By Robert Field
Lancaster General Hospital refuses to provide information to the local media or the public concerning to what extent it will be absorbed into the University of Pennsylvania Health System and why LGH is taking such an action.
If the purpose is simply to create an even greater monopolistic strangle hold for providing health care resulting in higher costs, then the merger should be stoutly resisted.
But if the goal is to create a large enough entity to justify providing health insurance, then this may be a merger of much value to North East Pennsylvania and part of the a solution to our exorbitantly inefficient and mediocre national health system.
In the recently published book “America’s Bitter Pill”, author Steven Brill discusses insurance companies who are providers of care: “Fully integrating this way incorporates the core goals of the public-payer plans that the reformers have long championed – control the incentive to run up costs and eliminate the for-profit insurance company middleman that has an incentive to skimp on care.”
Here are some of Brill’s observations from the final chapter.
“The insurance company would not only have every incentive to control the doctors’ and the hospitals’ costs, but also the means to do so. … Conversely, the hospitals and doctors would have no incentive to inflate costs or overtreat, because their ultimate boss… would be getting the bill when those extra costs hit his insurance company. [Glenn Steele, Jr.] had already proved this on a smaller scale at Geisinger.”
“As [UPMC’S CEO Jeffrey] Romoff put it, ‘All the incentives are aligned the right way. It’s the beauty of being the payer and provider at the same time. The alignment of interests are just so pure.’”
“But let’s ensure that accountability by insisting on tight regulation, mostly through the smarter use of federal antitrust law and state regulatory authority, in return for giving … the freedom to expand and also to become their patients’ insurance companies.”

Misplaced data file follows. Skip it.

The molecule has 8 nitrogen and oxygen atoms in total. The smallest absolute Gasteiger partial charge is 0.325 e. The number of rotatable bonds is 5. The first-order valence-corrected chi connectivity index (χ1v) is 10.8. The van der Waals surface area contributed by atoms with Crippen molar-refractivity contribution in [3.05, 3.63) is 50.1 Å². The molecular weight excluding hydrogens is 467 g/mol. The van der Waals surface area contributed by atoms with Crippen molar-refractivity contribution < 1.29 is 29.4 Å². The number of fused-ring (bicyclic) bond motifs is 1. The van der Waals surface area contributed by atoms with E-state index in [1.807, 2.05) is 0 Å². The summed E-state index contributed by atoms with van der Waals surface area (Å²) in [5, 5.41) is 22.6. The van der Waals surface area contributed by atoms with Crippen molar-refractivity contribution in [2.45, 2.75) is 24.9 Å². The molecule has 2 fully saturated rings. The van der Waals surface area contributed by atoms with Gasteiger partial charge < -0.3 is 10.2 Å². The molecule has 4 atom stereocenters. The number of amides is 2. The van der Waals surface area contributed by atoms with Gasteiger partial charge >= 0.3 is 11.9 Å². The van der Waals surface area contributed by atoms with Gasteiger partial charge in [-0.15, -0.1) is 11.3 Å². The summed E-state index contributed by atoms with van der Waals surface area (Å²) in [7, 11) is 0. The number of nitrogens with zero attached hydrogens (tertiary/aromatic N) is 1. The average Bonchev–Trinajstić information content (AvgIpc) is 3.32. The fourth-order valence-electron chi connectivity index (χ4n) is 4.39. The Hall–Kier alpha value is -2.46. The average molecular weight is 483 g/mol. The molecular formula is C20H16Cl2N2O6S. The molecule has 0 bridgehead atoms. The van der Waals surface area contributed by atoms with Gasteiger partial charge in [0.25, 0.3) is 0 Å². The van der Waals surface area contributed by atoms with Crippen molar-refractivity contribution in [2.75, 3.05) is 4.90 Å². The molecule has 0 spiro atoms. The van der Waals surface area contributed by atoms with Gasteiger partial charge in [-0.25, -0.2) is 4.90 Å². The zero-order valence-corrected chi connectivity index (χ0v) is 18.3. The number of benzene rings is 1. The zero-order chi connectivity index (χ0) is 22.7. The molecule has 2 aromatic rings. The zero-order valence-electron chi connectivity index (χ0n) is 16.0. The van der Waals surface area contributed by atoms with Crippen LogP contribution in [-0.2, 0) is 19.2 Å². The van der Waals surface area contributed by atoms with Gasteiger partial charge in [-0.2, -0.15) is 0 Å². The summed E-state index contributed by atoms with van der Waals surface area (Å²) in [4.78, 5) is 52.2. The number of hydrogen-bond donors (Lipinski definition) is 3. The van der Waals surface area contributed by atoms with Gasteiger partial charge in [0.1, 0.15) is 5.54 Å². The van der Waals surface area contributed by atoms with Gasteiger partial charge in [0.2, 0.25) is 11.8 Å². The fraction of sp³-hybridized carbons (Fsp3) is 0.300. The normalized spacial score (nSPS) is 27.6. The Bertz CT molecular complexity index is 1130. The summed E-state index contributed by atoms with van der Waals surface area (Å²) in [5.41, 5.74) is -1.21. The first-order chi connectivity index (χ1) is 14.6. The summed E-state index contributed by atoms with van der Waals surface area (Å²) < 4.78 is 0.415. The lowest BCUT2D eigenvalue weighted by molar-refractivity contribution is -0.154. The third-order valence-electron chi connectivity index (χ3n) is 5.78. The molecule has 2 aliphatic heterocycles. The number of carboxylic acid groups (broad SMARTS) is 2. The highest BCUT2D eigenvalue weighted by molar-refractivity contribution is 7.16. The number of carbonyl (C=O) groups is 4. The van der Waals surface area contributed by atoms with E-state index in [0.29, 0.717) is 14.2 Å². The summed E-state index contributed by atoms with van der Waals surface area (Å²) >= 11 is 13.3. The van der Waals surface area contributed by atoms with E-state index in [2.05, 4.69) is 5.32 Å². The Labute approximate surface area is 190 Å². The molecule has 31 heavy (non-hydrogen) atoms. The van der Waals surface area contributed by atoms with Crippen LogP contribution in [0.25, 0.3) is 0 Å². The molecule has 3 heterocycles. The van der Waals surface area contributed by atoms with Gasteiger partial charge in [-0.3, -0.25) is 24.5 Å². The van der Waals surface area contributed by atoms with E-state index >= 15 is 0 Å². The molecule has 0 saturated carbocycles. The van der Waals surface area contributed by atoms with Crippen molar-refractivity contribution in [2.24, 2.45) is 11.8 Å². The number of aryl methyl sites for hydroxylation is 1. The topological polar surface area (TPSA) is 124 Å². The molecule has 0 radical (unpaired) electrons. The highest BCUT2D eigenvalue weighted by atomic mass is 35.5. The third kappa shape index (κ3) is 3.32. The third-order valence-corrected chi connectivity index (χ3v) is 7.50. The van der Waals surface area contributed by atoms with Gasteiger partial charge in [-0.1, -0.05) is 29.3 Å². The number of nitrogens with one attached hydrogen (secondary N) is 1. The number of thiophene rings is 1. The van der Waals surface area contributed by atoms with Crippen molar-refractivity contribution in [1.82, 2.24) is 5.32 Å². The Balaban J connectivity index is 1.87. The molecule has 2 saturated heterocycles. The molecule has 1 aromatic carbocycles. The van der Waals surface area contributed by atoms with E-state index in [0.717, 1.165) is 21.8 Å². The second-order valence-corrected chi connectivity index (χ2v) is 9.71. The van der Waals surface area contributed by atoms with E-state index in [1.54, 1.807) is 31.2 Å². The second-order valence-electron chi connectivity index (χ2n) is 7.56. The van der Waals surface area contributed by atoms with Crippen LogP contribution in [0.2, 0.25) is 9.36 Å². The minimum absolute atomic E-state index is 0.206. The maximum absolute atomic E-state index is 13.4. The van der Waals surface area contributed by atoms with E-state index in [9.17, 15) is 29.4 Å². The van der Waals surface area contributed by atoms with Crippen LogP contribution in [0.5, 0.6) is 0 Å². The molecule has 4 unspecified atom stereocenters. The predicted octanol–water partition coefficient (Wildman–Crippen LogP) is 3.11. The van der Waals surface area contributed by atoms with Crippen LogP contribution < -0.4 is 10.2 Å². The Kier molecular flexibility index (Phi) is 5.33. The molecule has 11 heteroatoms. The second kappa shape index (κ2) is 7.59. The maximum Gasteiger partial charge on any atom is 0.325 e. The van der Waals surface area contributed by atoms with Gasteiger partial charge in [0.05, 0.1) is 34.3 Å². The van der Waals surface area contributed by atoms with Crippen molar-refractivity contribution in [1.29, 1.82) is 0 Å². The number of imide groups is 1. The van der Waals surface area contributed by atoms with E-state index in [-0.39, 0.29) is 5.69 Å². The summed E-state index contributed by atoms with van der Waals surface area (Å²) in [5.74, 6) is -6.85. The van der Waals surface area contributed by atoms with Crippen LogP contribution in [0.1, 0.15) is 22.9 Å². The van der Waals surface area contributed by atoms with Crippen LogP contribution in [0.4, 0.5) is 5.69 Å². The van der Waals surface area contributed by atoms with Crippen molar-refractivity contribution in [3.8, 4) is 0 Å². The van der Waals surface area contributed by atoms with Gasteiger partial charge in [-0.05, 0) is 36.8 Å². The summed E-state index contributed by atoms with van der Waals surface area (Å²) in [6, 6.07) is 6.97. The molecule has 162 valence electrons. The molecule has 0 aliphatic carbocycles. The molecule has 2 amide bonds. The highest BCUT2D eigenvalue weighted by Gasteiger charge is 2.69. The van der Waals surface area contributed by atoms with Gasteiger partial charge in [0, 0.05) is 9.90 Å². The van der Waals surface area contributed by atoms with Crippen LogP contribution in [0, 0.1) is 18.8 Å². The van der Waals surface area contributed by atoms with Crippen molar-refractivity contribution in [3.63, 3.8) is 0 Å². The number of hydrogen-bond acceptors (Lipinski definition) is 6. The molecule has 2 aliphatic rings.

“The first regulation would require that any market have at least two of these big, fully integrated provider-insurance company players. There could be no monopolies, only oligopolies, as antitrust lawyers would call them.”
“The second regulation would cap the operating profits of what would be these now-allowed dominant market players…” Brill suggests four other sensible regulations.
Then Brill comes to the same startling conclusion as did Ezekiel Emanuel, MD, an author of the Afforable Care Act, did in “Reinventing American Health Care”.
Brill opines “Fully integrating this way incorporates the core goals of the public-payer plans that the reformers have long championed – control the incentive to run up costs and eliminate the for-profit insurance company middleman that has an incentive to skimp on care.”
Is this what U of P and LGH have in mind? Or is this just a way for a bunch of executives to enhance compensation and create golden parachutes?
Because LGH and its CEO Tom Beeman refuse to share information about the intentions for the merger with LNP and the public, there is no way to tell.
With the most recent annual earnings of $150 million, the value of LGH approximates $1.5 billion to $2 billion dollars. With its ‘Public Charity’, 501 (c) 3 classification, LGH is exempt both from income taxes and real estate taxes. It is Lancaster largest employer. Aren’t the media and through them the public entitled to information and answers?
Both the Washington Post review of Emanuel’s book and the New York Times review of Brill’s offer much praise for the content but are skeptical concerning their prognostication of the restructuring of the health care system and its benefits.
Is the proposed merger another indication that both authors may have it right?
Let’s hope so. But we fear the worse.